|Publication number||US9680230 B1|
|Application number||US 14/753,928|
|Publication date||13 Jun 2017|
|Filing date||29 Jun 2015|
|Priority date||29 Jun 2015|
|Publication number||14753928, 753928, US 9680230 B1, US 9680230B1, US-B1-9680230, US9680230 B1, US9680230B1|
|Inventors||Joseph Santoru, Ernest C. Chen, Cecilia C. Comeaux, Terence Wu|
|Original Assignee||The Directv Group, Inc.|
|Export Citation||BiBTeX, EndNote, RefMan|
|Patent Citations (10), Classifications (10), Legal Events (1)|
|External Links: USPTO, USPTO Assignment, Espacenet|
1. Technical Field
The present disclosure relates to systems and methods for receiving electromagnetic signals via antennas using reflective elements, and in particular to an improved antenna reflective coating.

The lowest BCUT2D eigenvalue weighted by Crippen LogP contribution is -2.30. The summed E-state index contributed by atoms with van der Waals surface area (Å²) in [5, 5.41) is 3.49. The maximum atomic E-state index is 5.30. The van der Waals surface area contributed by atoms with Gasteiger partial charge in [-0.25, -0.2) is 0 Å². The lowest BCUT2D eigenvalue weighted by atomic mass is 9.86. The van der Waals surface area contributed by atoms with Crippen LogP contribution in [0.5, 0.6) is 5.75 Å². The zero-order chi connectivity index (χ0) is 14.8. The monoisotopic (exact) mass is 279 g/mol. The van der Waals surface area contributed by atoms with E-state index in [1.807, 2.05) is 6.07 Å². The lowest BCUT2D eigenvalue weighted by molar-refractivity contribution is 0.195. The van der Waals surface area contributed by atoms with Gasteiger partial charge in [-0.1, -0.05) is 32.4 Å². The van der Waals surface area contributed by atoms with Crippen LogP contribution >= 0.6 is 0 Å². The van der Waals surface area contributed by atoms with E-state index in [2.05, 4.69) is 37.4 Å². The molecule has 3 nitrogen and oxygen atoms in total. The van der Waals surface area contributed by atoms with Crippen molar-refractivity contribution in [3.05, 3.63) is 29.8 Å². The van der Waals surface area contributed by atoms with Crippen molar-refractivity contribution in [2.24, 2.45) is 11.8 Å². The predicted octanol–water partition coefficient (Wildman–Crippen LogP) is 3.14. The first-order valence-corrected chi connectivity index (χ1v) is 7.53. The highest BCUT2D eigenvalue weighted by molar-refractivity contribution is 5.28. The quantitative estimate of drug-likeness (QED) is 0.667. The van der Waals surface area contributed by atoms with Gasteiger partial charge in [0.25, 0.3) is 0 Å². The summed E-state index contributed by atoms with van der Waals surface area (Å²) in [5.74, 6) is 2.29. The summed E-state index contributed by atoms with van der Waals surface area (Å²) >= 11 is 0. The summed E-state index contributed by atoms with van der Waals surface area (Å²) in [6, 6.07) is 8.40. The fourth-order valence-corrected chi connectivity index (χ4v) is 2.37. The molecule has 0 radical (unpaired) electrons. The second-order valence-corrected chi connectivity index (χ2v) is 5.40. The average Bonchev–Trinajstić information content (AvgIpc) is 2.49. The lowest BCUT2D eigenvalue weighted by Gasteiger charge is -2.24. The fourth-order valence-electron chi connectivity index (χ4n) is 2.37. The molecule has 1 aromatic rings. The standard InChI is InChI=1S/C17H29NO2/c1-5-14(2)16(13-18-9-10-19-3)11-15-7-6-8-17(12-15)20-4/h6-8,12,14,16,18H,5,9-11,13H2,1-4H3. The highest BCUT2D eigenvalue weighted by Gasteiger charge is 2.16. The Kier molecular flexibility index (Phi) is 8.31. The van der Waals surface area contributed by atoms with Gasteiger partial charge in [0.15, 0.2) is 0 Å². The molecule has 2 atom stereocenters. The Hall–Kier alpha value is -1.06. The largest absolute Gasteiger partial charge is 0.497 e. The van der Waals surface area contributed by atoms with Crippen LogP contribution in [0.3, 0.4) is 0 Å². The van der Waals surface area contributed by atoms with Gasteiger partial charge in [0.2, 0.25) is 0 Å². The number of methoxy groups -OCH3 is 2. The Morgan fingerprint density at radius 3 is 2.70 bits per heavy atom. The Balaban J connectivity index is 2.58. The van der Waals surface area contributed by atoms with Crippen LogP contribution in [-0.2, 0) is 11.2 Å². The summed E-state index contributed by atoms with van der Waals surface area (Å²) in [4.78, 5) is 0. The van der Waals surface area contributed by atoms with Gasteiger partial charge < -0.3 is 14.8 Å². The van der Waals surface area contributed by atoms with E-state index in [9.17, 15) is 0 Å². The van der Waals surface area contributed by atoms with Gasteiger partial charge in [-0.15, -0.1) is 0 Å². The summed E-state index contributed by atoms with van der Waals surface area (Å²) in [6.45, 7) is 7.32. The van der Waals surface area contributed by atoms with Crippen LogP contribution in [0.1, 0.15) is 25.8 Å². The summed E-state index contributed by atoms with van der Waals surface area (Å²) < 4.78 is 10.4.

2. Description of the Related Art
Satellite distribution of media programs has become commonplace. Initially, such distribution was accomplished with earth-based antennas that were large (>1 meter) and somewhat unsightly. These antennas included reflectors of parabolic cross section, and symmetric about the center axis. Signals from the satellite(s) transmitted via electromagnetic energy reflect off of the surface of the reflector, and are focused at a point along the centerline of the reflector, known as the focus or focal point. An antenna feed was placed at the center axis at the focal point to receive the electromagnetic energy and provide the received energy to a receiver. In this antenna design, the feed is disposed on the centerline of the reflector.